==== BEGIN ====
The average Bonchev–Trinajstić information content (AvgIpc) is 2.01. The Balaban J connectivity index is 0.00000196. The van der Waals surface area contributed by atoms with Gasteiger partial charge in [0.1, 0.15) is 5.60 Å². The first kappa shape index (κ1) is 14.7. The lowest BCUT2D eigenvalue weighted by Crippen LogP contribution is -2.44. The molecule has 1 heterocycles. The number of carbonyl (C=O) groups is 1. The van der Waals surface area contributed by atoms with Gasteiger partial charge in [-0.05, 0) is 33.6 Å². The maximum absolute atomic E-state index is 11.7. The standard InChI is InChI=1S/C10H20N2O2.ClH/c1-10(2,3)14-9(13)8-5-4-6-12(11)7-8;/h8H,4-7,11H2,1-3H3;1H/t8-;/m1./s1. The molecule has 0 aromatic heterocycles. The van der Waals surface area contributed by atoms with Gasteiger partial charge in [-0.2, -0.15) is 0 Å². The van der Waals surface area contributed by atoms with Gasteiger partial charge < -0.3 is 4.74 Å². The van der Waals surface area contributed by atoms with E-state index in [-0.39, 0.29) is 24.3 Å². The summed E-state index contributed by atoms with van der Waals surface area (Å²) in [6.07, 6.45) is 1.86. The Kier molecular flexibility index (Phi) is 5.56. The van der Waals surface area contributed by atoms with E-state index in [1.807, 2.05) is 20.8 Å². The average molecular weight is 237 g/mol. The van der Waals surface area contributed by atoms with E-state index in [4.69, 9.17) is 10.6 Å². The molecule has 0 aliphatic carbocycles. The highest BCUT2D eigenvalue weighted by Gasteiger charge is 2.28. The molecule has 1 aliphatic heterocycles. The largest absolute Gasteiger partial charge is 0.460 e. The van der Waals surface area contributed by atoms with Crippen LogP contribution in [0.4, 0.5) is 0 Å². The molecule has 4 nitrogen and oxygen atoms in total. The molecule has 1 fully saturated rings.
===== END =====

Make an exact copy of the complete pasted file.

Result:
The average Bonchev–Trinajstić information content (AvgIpc) is 2.01. The Balaban J connectivity index is 0.00000196. The van der Waals surface area contributed by atoms with Gasteiger partial charge in [0.1, 0.15) is 5.60 Å². The first kappa shape index (κ1) is 14.7. The lowest BCUT2D eigenvalue weighted by Crippen LogP contribution is -2.44. The molecule has 1 heterocycles. The number of carbonyl (C=O) groups is 1. The van der Waals surface area contributed by atoms with Gasteiger partial charge in [-0.05, 0) is 33.6 Å². The maximum absolute atomic E-state index is 11.7. The standard InChI is InChI=1S/C10H20N2O2.ClH/c1-10(2,3)14-9(13)8-5-4-6-12(11)7-8;/h8H,4-7,11H2,1-3H3;1H/t8-;/m1./s1. The molecule has 0 aromatic heterocycles. The van der Waals surface area contributed by atoms with Gasteiger partial charge in [-0.2, -0.15) is 0 Å². The van der Waals surface area contributed by atoms with Gasteiger partial charge < -0.3 is 4.74 Å². The van der Waals surface area contributed by atoms with E-state index in [-0.39, 0.29) is 24.3 Å². The summed E-state index contributed by atoms with van der Waals surface area (Å²) in [6.07, 6.45) is 1.86. The Kier molecular flexibility index (Phi) is 5.56. The van der Waals surface area contributed by atoms with E-state index in [1.807, 2.05) is 20.8 Å². The average molecular weight is 237 g/mol. The van der Waals surface area contributed by atoms with E-state index in [4.69, 9.17) is 10.6 Å². The molecule has 0 aliphatic carbocycles. The highest BCUT2D eigenvalue weighted by Gasteiger charge is 2.28. The molecule has 1 aliphatic heterocycles. The largest absolute Gasteiger partial charge is 0.460 e. The van der Waals surface area contributed by atoms with Crippen LogP contribution in [0.4, 0.5) is 0 Å². The molecule has 4 nitrogen and oxygen atoms in total. The molecule has 1 fully saturated rings.